Count your outs before deciding to call

GamingToday.com is an independent sports news and information service. GamingToday.com has partnerships with some of the top legal and licensed sportsbook companies in the US. When you claim a bonus offer or promotion through a link on this site, Gaming Today may receive referral compensation from the sportsbook company. Although the relationships we have with sportsbook companies may influence the order in which we place companies on the site, all reviews, recommendations, and opinions are wholly our own. They are the recommendations from our authors and contributors who are avid sports fans themselves.

For more information, please read How We Rank Sportsbooks, Privacy Policy, or Contact Us with any concerns you may have.

Gaming Today is licensed and regulated to operate in AZ, CO, CT, IN, LA, MI, NJ, NY, PA, TN, and VA.

In deciding whether to call a bet, skilled hold’em players often count their outs – the cards that will complete a drawing hand. That’s important!

A group of us were discussing how we use our outs. The question came up: Should we include the outs for cards that are no longer available? Obviously, unavailable outs cannot help make your hand.

In a game of $4-$8 limit hold’em with a full table, you and eight opponents vie for the pot. On the turn, you have A-9 spades in the hole, and 10-5 spades are on the board, accounting for four. There are nine more spades remaining (13-4). These are your “virtual” outs, any one of which will give you the nut flush.

On the turn, multiply your 9 outs by 2.2 for approx. 20% probability. Then, the card odds are simply (100-20) ÷ 20 or approximately 4-to-1 against making your flush on the River. (This information is accessible in charts published in many sources, making it easy to translate your outs into card odds.) Glancing at the pot shows the pot odds are higher, so calling a bet to see the River is a wise decision.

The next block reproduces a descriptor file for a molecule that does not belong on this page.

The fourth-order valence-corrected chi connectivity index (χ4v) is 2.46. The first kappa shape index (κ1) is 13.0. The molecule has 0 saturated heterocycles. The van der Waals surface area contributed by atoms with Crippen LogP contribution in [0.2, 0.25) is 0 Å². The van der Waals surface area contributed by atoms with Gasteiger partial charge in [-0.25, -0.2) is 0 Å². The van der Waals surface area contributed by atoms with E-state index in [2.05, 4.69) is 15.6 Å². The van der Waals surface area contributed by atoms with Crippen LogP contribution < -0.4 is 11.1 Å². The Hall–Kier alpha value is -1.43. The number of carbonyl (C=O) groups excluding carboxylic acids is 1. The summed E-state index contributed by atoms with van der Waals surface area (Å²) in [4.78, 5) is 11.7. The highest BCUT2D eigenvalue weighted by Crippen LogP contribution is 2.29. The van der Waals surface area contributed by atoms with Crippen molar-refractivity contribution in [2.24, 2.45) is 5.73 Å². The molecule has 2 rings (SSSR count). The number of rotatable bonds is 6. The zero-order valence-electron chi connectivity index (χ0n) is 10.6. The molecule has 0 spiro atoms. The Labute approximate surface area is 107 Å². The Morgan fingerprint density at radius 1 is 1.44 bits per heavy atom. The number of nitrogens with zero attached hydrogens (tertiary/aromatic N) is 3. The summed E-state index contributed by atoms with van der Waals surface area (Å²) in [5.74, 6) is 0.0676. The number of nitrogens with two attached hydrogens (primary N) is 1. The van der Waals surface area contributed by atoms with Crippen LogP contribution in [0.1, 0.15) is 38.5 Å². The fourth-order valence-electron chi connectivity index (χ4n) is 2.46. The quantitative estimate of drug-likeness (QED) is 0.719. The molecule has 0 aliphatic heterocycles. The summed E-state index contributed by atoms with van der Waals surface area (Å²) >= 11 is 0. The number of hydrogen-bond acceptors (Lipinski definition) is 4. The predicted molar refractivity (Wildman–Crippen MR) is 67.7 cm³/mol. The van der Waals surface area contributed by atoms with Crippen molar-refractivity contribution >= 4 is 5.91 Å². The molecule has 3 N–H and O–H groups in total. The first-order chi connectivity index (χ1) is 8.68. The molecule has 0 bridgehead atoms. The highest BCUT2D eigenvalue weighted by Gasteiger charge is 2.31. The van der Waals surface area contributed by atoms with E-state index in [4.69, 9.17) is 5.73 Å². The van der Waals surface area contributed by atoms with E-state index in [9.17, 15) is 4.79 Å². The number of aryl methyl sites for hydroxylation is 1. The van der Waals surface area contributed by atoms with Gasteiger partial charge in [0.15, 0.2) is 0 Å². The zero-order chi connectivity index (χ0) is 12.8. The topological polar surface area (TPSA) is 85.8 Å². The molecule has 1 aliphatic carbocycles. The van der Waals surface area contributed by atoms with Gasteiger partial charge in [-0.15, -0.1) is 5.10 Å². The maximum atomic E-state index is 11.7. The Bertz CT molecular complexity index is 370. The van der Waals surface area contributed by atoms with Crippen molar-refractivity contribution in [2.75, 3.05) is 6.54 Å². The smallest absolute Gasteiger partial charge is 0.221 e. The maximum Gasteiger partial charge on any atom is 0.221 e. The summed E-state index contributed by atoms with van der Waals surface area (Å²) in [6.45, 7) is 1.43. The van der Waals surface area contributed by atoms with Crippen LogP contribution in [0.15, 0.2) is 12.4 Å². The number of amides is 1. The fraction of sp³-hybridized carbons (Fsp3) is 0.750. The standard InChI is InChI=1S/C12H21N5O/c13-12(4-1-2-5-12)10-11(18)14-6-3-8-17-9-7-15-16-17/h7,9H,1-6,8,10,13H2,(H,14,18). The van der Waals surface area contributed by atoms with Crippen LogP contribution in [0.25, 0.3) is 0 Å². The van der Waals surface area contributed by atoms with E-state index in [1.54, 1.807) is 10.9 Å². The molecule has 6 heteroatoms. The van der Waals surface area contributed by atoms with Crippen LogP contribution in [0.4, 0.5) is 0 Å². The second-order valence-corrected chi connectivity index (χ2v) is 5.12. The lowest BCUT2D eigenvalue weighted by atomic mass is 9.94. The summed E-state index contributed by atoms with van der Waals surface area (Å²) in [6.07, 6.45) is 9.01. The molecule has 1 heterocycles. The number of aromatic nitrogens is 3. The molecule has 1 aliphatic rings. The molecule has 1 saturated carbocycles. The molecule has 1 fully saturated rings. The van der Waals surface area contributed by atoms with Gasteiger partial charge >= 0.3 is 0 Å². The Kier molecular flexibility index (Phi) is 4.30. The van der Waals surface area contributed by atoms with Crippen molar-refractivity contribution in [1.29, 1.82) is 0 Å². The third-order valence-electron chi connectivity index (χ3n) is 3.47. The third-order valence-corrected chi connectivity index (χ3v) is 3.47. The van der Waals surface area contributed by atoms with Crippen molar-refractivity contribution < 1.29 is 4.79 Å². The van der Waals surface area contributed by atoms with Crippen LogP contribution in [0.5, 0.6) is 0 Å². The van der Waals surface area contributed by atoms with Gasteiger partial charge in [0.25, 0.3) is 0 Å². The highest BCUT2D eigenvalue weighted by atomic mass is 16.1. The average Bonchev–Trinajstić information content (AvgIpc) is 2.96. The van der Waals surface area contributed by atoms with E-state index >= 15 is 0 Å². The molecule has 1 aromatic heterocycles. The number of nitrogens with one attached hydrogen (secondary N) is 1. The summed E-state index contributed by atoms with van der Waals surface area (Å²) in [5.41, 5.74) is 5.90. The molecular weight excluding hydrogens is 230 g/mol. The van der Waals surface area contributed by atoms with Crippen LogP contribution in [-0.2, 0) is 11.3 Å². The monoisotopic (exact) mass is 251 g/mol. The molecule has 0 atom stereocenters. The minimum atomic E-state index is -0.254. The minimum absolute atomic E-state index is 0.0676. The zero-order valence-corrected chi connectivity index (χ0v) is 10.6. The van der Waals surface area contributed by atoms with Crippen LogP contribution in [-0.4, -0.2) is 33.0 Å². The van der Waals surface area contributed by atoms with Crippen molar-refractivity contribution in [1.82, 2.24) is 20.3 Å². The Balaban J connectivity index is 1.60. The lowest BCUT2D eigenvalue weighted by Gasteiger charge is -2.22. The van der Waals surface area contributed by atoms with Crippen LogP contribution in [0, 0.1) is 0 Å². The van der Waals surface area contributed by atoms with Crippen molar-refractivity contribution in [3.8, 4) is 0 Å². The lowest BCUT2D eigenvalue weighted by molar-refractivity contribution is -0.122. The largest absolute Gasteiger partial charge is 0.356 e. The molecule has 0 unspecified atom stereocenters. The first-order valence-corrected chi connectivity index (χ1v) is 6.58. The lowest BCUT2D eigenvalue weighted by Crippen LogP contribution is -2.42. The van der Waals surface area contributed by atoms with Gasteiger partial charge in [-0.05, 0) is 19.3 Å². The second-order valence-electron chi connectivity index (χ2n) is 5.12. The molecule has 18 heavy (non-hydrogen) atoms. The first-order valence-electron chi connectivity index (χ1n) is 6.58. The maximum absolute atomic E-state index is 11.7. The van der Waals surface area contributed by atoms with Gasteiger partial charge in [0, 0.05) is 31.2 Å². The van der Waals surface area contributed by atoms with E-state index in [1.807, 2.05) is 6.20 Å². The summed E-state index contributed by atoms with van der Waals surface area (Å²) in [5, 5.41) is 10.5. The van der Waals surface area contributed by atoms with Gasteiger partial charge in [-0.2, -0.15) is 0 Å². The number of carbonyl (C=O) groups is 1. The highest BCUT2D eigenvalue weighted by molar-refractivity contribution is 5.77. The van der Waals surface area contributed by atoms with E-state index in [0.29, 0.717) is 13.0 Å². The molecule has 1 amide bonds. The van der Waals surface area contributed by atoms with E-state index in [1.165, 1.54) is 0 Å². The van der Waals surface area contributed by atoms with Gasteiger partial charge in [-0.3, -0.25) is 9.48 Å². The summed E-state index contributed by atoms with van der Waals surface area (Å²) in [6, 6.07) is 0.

With your two holecards (two spades) and the four cards on the board (including two more spades), you actually have seen just six. There remain two groups of unseen cards, some of which are no longer available:

Group 1

There are 16 unseen holecards held by your eight opponents plus the three burn cards, some of which may be spades – no longer available to you. That’s a total of 19 unseen cards that are not available.

Group 2

The dealer holds the remainder of the deck (the stub) – 27 cards (52 – 6+19 or 25) = 27 from which the river card will be dealt. How many spades (outs) can you expect in this group – the only ones still available? These are the “real” outs, from which you can catch another spade on the River – no others.

There are nine spades (13-4) among the two groups of your unseen cards. Assuming a normal distribution, these remaining nine spades are dispersed among these two groups of unseen cards, of which there are 19+27 = 46 total, in the following manner: 100 x 19/46 = 41% (approx.); 100 x 27/46 = 59% (approx.)

Group 2 – the unseen cards still available – has 59% of the remaining nine spades; that’s five spades (approx.) available to you. Instead of the originally presumed (virtual) nine outs, the more realistic number is just five. Those are the only remaining spades that are actually available – the “real” outs.

At first glance, using the real outs – approximately five rather than nine spades – the probability (chance) of making your flush would seem to be much lower. But, with the help of Tom Green (retired college math professor and author of the Texas Hold’em Poker Textbook; www.PokerTextbook.info), we can calculate the probability in each case, from which the card odds can be determined.

Calculating the probability (chance) of getting another spade on the river:

• For the nine virtual outs: (100/46) x 9, where 46 is the number of all unseen cards.

• For the five real outs: (100/27) x 5, where 27 is the number of available unseen cards.

Doing the math, if we did not round off (approximate) in our calculations, and used the precise values, both probabilities would be identical!

Bottom Line: You can continue to use the “old” method with the virtual outs; it’s much easier. And, you can comfortably use one of the many charts published in various sources to convert the number of outs to the card odds.

Acknowledgement: In preparing this column, in addition to Tom Green, I received much valuable support from several outstanding poker experts: Dr. Alan Schoonmaker, Linda Johnson, Jan Fisher, Jonathan Little, Ron Ross, and Robbie Strazynski.

About the Author

George Epstein

A retired engineer, George Epstein is the author of “The Greatest Book of Poker for Winners!” and “Hold’em or Fold’em? – An Algorithm for Making the Key Decision.” He teaches poker courses and conducts a unique Poker Lab at the Claude Pepper Senior Center under the auspices of the City of Los Angeles Dept. of Recreation and Parks and at West Los Angeles College.

Get connected with us on Social Media